Silver Chips Online

A "Change-Up" is needed

A mix-up of priorities causes the script to fail the movie despite great acting

By Brittany Cheng, Online Editor-in-Chief
August 8, 2011
From the director of "Wedding Crashers" and the writers of "The Hangover" comes a body-swap comedy that was sure to be a match made in heaven (think "Hangover" meets "Freaky Friday" and a cute "bromance" to boot). But weak writing, a few tasteless jokes and lack of focus turned "The Change-Up" into a raunchy – albeit amusing at times — mess.

The Change-Up

(released August 05, 2011)
Things get messy when best friends swap lives. Courtesy of Universal Pictures
Chips Rating:
2 stars
R
User Rating:
0 stars Votes: 2
Things get messy when best friends swap lives.
The story follows the lives of two life-long friends who are unhappy with their lives. Dave (Jason Bateman), a workaholic lawyer who's married with three kids, is jealous of unattached Mitch (Ryan Reynolds) due to his responsibility-free lifestyle. On the other hand, Mitch wants everything Dave has: a beautiful wife (Leslie Mann), loving children and a fat paycheck. After a night out at the bar the two stop to urinate at a fountain in the park — only to realize their mistake the following morning when they wake up in each other's body.

The writers certainly have fun with the script by stretching the limit of the movie's "R" rating and coming very close to becoming "NC-17." There seems to be a common theme of dropping, as the plot is littered with instances of the characters dropping feces, expletives and clothes at every opportunity. At first glance, these seem like regular additions to a great comedy, but the multiple repeats of potty humor are overkill. The plot also seems to demoralize the movie's women, since every adult actress is required to strip at one point or another.

Along with its omnipresent scatological humor and pervasive profanities, the movie becomes confused as to which genre it is halfway through the story. It’s a comedy – no, wait – drama? It could be a drama, since problems between spouses and estranged father-son relationships make their presence known at random intervals throughout the movie. But this genre fails to work as character development is minimal. There is no explanation as to why Mitch never matured or became as successful as Dave, nor is there a reason for the strained relationship between Mitch and his father.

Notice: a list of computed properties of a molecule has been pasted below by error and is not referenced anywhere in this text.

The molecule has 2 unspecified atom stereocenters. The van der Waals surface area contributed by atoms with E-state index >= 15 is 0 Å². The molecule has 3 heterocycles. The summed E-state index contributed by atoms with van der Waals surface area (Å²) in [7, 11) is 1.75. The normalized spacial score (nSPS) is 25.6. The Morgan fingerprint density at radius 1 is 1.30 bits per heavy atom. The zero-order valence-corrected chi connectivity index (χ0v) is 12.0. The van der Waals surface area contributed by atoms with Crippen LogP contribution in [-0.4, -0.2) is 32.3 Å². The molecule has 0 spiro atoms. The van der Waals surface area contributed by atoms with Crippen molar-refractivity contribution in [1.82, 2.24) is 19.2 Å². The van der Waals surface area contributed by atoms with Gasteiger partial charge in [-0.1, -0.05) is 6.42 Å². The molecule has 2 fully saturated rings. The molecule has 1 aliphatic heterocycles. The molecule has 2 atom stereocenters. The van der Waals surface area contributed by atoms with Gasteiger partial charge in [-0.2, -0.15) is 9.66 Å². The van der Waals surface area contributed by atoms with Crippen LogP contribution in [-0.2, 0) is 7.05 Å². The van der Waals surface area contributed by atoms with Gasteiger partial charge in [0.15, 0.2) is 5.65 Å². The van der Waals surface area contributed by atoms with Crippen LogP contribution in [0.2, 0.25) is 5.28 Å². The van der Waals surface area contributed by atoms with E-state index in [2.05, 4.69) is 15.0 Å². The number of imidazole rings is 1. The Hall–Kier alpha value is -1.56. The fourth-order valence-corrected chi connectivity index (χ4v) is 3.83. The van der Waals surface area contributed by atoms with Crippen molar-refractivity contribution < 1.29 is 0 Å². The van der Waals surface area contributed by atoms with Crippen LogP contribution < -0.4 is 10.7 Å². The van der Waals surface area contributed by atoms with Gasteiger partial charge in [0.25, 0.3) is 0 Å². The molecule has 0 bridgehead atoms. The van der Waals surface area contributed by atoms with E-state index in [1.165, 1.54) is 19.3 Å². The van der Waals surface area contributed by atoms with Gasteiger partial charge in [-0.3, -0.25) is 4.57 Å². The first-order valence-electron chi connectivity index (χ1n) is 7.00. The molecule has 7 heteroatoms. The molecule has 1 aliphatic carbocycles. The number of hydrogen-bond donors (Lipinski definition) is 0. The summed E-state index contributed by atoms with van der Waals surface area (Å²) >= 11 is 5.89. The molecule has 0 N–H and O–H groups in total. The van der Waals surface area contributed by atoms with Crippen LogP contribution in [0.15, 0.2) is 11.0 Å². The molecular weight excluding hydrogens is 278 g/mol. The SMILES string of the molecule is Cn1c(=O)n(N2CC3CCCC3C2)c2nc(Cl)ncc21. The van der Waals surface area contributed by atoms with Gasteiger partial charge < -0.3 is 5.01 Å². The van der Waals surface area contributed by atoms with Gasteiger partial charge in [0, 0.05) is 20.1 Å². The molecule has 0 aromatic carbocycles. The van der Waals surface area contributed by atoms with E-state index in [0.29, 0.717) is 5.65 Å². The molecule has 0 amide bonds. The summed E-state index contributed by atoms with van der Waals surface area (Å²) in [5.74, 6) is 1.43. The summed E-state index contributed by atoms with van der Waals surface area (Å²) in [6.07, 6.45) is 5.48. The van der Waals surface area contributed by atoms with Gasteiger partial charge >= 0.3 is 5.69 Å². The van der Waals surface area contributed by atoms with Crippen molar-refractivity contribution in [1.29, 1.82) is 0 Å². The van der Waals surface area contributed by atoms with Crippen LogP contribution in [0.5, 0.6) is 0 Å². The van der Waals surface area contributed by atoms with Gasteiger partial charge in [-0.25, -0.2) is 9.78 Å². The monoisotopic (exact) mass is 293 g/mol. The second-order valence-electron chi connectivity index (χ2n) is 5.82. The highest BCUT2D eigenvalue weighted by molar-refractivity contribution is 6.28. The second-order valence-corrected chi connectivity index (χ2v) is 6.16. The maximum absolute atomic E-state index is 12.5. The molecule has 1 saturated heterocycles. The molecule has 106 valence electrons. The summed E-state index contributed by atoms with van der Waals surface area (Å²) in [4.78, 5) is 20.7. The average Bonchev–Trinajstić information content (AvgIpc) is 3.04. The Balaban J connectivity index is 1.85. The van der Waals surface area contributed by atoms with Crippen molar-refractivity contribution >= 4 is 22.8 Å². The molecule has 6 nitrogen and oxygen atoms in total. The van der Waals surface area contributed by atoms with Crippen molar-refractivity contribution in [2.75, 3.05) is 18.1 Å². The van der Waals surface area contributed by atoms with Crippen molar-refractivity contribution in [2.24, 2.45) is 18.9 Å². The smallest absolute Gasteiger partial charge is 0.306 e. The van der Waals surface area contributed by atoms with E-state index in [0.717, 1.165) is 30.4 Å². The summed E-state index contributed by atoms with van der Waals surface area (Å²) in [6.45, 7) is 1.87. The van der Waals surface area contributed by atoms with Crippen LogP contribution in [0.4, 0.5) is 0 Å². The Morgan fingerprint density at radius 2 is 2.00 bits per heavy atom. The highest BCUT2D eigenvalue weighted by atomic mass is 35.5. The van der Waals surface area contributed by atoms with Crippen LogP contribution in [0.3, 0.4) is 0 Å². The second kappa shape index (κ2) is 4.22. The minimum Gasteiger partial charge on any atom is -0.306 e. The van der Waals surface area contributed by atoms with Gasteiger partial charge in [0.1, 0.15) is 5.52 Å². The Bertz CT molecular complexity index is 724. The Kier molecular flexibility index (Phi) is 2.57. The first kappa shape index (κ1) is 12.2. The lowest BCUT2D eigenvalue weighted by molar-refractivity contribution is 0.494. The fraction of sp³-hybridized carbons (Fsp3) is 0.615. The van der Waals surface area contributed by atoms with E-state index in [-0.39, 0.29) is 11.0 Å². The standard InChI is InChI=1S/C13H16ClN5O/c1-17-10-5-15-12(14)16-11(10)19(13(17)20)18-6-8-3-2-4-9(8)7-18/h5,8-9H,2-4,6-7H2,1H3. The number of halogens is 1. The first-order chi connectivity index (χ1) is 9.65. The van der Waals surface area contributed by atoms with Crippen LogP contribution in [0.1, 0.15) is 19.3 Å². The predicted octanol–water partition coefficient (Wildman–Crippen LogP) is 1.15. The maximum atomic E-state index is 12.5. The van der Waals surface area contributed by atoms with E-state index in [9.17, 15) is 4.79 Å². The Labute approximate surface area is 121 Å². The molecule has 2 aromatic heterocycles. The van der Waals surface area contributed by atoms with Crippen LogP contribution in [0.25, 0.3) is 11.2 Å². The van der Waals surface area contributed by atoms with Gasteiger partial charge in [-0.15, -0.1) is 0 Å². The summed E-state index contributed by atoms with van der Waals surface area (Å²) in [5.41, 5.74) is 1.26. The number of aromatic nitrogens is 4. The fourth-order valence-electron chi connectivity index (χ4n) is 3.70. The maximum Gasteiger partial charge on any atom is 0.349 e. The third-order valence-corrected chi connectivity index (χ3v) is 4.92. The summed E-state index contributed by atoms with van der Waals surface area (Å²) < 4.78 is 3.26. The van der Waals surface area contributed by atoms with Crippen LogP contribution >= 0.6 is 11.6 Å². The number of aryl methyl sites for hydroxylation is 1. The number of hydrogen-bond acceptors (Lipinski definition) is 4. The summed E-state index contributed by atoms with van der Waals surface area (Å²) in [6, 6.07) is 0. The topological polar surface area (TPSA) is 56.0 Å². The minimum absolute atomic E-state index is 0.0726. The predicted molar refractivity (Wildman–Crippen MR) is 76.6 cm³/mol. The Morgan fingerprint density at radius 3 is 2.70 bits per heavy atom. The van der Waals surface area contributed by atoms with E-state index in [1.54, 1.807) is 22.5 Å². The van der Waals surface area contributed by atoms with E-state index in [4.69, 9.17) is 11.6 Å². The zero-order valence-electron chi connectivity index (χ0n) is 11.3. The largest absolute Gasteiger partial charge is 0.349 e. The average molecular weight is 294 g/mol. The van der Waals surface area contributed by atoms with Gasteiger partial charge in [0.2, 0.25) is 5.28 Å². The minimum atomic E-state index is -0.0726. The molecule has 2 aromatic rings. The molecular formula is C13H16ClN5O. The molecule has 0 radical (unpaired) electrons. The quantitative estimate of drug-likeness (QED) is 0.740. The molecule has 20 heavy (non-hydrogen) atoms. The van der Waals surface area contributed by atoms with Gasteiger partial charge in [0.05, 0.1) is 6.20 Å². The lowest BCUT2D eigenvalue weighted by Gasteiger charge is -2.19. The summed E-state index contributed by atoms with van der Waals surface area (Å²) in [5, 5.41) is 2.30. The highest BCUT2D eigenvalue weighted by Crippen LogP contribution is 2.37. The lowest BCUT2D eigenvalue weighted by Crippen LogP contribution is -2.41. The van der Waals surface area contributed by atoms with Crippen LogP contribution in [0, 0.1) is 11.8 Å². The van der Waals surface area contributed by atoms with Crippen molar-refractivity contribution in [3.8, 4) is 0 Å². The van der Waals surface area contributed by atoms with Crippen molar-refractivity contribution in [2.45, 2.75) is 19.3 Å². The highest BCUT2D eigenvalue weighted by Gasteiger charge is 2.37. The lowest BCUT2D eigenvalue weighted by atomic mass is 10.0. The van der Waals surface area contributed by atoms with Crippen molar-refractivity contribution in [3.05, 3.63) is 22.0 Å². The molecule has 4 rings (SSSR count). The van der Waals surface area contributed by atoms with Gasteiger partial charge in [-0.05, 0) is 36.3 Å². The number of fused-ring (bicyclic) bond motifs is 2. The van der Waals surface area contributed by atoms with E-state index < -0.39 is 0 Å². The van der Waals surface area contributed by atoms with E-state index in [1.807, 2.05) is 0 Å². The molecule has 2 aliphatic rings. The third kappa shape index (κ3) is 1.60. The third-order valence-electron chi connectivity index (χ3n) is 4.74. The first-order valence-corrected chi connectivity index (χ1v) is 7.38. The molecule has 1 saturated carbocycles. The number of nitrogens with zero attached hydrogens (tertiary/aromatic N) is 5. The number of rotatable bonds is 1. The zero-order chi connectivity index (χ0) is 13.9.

If "The Change-Up" was meant to be a light-comedy, the weak sub-plots are unnecessary. Conversely, if the second half of the film was supposed to be a little more serious where both lead characters mature from the body-swap experience, it should not have been so much potty humor. Together, the two halves make a recipe for a mess.

But if you wipe the feces and expletives away, you’ll find the movie's most redeeming factor is the cast. The actors are charming enough to give audiences genuine laughs, despite the poor script they had to work with. Dave is quite likeable to start with, which allows Reynolds to tap into an endearing personality reminiscent to his character, Andrew, in "The Proposal." Bateman, on the other hand, steps out of his comfort zone to play a character so brash and unlike those he has portrayed in the past that it becomes a treat. It also turns out the two actors have strong "bromantic" chemistry, which distracts from the fact that they're actually seven years apart in age.

Unfortunately, good acting alone can't miraculously fix all of the movie's other problems, as "The Change-Up" could use exactly what its title suggests. With an old plot, old jokes and old faces, it seems as though the producers were attempting to recreate the success of predecessors, rather than set a precedent themselves. Good thing "The Change-Up" is a feel-good movie and is not looking to win an Academy Award anytime soon.

"The Change-Up" (112 minutes) is rated R for pervasive language, strong sexual content, graphic nudity and some drug use. Now playing in theaters everywhere.

http://silverchips.mbhs.edu/story/11044